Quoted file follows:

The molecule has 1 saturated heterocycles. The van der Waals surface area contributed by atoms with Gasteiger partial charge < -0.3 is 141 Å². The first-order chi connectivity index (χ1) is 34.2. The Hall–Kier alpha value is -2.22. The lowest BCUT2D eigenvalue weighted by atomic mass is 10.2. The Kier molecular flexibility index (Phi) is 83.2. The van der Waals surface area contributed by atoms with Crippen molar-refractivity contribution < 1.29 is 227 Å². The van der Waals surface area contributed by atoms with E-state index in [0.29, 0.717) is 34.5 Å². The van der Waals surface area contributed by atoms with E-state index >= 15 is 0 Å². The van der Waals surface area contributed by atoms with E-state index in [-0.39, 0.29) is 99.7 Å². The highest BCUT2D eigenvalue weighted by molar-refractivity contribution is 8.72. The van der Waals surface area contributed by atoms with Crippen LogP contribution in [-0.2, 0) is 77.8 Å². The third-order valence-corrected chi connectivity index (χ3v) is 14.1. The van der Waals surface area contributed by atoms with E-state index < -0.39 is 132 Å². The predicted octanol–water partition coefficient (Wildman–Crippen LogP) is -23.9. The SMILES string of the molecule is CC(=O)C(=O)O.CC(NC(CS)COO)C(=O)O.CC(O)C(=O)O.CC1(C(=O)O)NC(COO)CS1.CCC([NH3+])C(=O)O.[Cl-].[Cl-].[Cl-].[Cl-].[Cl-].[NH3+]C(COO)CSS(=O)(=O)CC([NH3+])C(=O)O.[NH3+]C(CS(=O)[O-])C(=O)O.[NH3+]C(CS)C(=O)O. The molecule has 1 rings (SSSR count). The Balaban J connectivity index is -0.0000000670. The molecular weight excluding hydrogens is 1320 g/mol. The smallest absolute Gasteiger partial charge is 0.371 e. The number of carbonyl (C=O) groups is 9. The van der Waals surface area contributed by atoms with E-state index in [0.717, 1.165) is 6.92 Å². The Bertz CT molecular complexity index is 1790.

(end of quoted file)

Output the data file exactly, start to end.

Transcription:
The molecule has 1 saturated heterocycles. The van der Waals surface area contributed by atoms with Gasteiger partial charge < -0.3 is 141 Å². The first-order chi connectivity index (χ1) is 34.2. The Hall–Kier alpha value is -2.22. The lowest BCUT2D eigenvalue weighted by atomic mass is 10.2. The Kier molecular flexibility index (Phi) is 83.2. The van der Waals surface area contributed by atoms with Crippen molar-refractivity contribution < 1.29 is 227 Å². The van der Waals surface area contributed by atoms with E-state index in [0.29, 0.717) is 34.5 Å². The van der Waals surface area contributed by atoms with E-state index >= 15 is 0 Å². The van der Waals surface area contributed by atoms with E-state index in [-0.39, 0.29) is 99.7 Å². The highest BCUT2D eigenvalue weighted by molar-refractivity contribution is 8.72. The van der Waals surface area contributed by atoms with Crippen LogP contribution in [-0.2, 0) is 77.8 Å². The third-order valence-corrected chi connectivity index (χ3v) is 14.1. The van der Waals surface area contributed by atoms with E-state index < -0.39 is 132 Å². The predicted octanol–water partition coefficient (Wildman–Crippen LogP) is -23.9. The SMILES string of the molecule is CC(=O)C(=O)O.CC(NC(CS)COO)C(=O)O.CC(O)C(=O)O.CC1(C(=O)O)NC(COO)CS1.CCC([NH3+])C(=O)O.[Cl-].[Cl-].[Cl-].[Cl-].[Cl-].[NH3+]C(COO)CSS(=O)(=O)CC([NH3+])C(=O)O.[NH3+]C(CS(=O)[O-])C(=O)O.[NH3+]C(CS)C(=O)O. The molecule has 1 rings (SSSR count). The Balaban J connectivity index is -0.0000000670. The molecular weight excluding hydrogens is 1320 g/mol. The smallest absolute Gasteiger partial charge is 0.371 e. The number of carbonyl (C=O) groups is 9. The van der Waals surface area contributed by atoms with E-state index in [0.717, 1.165) is 6.92 Å². The Bertz CT molecular complexity index is 1790.